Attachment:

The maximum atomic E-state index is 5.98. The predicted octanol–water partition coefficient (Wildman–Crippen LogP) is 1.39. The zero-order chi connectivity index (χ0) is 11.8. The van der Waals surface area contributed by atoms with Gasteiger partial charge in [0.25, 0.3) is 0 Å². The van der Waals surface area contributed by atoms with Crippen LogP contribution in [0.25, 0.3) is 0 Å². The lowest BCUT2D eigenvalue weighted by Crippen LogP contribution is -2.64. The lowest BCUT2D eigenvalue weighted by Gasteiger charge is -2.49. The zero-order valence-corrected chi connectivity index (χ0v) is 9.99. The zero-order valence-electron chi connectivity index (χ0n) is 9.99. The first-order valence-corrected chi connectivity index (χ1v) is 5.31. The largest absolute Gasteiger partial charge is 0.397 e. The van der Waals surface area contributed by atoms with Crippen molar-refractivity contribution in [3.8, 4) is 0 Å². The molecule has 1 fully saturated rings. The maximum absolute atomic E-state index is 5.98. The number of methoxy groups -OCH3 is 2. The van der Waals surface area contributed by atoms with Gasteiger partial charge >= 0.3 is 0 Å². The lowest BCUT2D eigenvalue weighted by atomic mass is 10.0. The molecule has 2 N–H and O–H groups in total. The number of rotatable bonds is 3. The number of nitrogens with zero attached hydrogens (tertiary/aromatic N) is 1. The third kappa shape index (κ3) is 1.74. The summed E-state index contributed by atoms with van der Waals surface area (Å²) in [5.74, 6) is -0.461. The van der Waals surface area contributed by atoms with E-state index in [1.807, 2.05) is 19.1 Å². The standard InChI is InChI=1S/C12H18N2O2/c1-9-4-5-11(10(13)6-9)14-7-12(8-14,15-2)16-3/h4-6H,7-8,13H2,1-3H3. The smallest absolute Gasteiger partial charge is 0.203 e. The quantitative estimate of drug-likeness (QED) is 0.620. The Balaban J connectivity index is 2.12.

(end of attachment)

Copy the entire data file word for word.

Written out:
The maximum atomic E-state index is 5.98. The predicted octanol–water partition coefficient (Wildman–Crippen LogP) is 1.39. The zero-order chi connectivity index (χ0) is 11.8. The van der Waals surface area contributed by atoms with Gasteiger partial charge in [0.25, 0.3) is 0 Å². The van der Waals surface area contributed by atoms with Crippen LogP contribution in [0.25, 0.3) is 0 Å². The lowest BCUT2D eigenvalue weighted by Crippen LogP contribution is -2.64. The lowest BCUT2D eigenvalue weighted by Gasteiger charge is -2.49. The zero-order valence-corrected chi connectivity index (χ0v) is 9.99. The zero-order valence-electron chi connectivity index (χ0n) is 9.99. The first-order valence-corrected chi connectivity index (χ1v) is 5.31. The largest absolute Gasteiger partial charge is 0.397 e. The van der Waals surface area contributed by atoms with Crippen molar-refractivity contribution in [3.8, 4) is 0 Å². The molecule has 1 fully saturated rings. The maximum absolute atomic E-state index is 5.98. The number of methoxy groups -OCH3 is 2. The van der Waals surface area contributed by atoms with Gasteiger partial charge >= 0.3 is 0 Å². The lowest BCUT2D eigenvalue weighted by atomic mass is 10.0. The molecule has 2 N–H and O–H groups in total. The number of rotatable bonds is 3. The number of nitrogens with zero attached hydrogens (tertiary/aromatic N) is 1. The third kappa shape index (κ3) is 1.74. The summed E-state index contributed by atoms with van der Waals surface area (Å²) in [5.74, 6) is -0.461. The van der Waals surface area contributed by atoms with E-state index in [1.807, 2.05) is 19.1 Å². The standard InChI is InChI=1S/C12H18N2O2/c1-9-4-5-11(10(13)6-9)14-7-12(8-14,15-2)16-3/h4-6H,7-8,13H2,1-3H3. The smallest absolute Gasteiger partial charge is 0.203 e. The quantitative estimate of drug-likeness (QED) is 0.620. The Balaban J connectivity index is 2.12.